Shanghai bans e-scooters, but steeper fines needed
Maybe more than anyone else, I was profoundly relieved to read the recent news that Shanghai has launched a new crackdown on scooters. Local authorities have at long last issued a citywide directive establishing, for the first time, fines and punishments against small-wheel e-scooters and one-wheeled or two-wheeled self-balancing personal transporters, according to local media reports.
Back in September, I penned an opinion article for the Global Times titled “Scooters should be banned from Shanghai sidewalks.” I was mostly referring to motor-scooters, mopeds and e-bikes as opposed to the self-balancing small-wheel e-scooters that the new campaign targets, but I’ll take this for now.
Unlike the millions of motorized scooters that are currently plaguing the sidewalks of Shanghai (with express delivery boys being the biggest and most unconscionable culprits) putting pedestrians at risk, small-wheel personal transporters are actually extremely dangerous to the drivers themselves.
If you’ve ever seen someone zipping down a busy street in Shanghai on one of these small transporters, you’ll understand just how unsafe they are. Cars and buses are unable to see these low-riding scooters, making them prone to accidents.
Time and again, local media report on injures and even deaths involving white-collar commuters on their way to or from work while weaving through traffic on a transporter. Even with a helmet (which most Shanghai residents dislike using), it’s like a two-wheeled death sentence. The new regulations are for their own good, because Shanghai is no longer safe for small-wheel personal transporters.
This city now has over 3 million cars on the roads, and with Shanghai leading China in the new electric vehicle market, even more private passenger cars are predicted in the near future. Our municipality is going to become one giant day-long traffic jam, and while I certainly sympathize with the need for personal transporters, e-scooters are a bad idea in Shanghai.
As are skateboards and roller skates, which under the new regulations are classified as “mobility tools” and thus, according to shine. cn, are also now unlawful on all public streets. I’m sure a lot of local teenagers and expat hipsters won’t be happy to hear this, but again, it’s for their own good. If you want to skate, go to a park!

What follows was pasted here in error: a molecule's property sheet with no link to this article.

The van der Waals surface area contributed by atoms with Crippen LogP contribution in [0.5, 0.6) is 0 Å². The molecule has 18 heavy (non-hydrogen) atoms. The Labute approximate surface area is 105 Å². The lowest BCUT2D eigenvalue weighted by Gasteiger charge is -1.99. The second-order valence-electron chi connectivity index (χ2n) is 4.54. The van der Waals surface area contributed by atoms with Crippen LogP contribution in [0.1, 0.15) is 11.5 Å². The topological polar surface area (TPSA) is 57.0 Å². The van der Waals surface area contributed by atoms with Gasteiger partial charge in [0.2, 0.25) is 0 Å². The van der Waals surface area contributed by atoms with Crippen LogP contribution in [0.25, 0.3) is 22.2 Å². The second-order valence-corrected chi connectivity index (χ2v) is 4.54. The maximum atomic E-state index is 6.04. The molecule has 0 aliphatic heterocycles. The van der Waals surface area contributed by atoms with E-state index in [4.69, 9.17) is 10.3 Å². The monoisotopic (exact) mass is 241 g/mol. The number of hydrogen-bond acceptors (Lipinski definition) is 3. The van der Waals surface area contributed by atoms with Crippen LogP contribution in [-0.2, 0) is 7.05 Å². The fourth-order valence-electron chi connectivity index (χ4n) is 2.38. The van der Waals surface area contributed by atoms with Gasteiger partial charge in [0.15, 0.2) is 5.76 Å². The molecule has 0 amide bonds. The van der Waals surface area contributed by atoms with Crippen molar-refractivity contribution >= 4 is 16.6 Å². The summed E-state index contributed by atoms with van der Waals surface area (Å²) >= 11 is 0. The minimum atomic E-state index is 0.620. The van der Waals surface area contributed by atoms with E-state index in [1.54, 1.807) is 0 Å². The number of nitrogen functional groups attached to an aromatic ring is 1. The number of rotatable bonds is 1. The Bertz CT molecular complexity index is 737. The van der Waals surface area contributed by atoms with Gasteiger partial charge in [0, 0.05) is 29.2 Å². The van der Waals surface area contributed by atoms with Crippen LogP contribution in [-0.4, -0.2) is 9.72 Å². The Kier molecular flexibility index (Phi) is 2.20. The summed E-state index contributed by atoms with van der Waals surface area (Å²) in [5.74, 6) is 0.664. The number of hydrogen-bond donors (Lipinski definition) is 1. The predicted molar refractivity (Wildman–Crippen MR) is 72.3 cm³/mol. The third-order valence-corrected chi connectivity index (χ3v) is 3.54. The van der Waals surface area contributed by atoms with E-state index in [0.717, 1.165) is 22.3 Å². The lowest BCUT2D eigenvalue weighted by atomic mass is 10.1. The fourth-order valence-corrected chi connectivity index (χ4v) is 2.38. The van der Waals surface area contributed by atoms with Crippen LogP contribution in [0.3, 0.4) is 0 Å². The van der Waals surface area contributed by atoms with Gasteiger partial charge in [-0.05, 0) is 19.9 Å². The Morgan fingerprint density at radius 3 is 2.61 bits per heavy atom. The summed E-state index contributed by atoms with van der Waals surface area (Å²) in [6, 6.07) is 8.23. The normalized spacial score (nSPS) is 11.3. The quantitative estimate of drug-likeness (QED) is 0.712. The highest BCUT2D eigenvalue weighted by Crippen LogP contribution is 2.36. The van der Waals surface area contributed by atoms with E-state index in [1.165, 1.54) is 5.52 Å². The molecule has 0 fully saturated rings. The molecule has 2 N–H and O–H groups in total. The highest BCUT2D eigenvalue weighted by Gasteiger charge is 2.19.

Last but not least, those funnylooking enclosed scooters and microcars that many senior citizens in Shanghai use will also be cracked down upon. It at first may seem heartless and low-hanging-fruit to target old people, but I know for a fact that many elderly people here have been moonlighting by using their enclosed mobility scooters as black taxis during rush hours.
You will often see these old-times in their little cabin-cycles speeding up and down the same boulevard every morning and every afternoon taking commuters to mid-distance destinations. It’s not that I’m against the elderly earning a supplemental income, but that they are so darn dangerous about it – often running red lights and honking their way through pedestrian crossings. They put themselves and their passengers at an extreme risk, so I’m glad that police are finally fining them for their transgressions.
But herein remains my biggest problem with the new campaign: why are driving fines in Shanghai so small? According to local media, first-time small-wheel e-scooter offenders face fines of just 100 yuan ($14) while repeat offenders will only be fined 500 yuan. For seniorcitizens, their mobility microcars will be temporarily seized and they will have to pay 200 yuan to 1,500 yuan to retrieve them. In cases where the vehicle is identified as motorized and the driver has no license, they will be fined 1,500 yuan.
These low fines make no sense. If you really want to stop people from driving dangerously, try fining them several thousand yuan, which will really sting. To quote myself in a July opinion article I wrote about this very topic, “steeper fines – which Shanghai bizarrely lacks despite being one of China’s wealthiest cities – are the best deterrent.”
The opinions expressed in this article are the author’s own and do not necessarily reflect the views of the Global Times.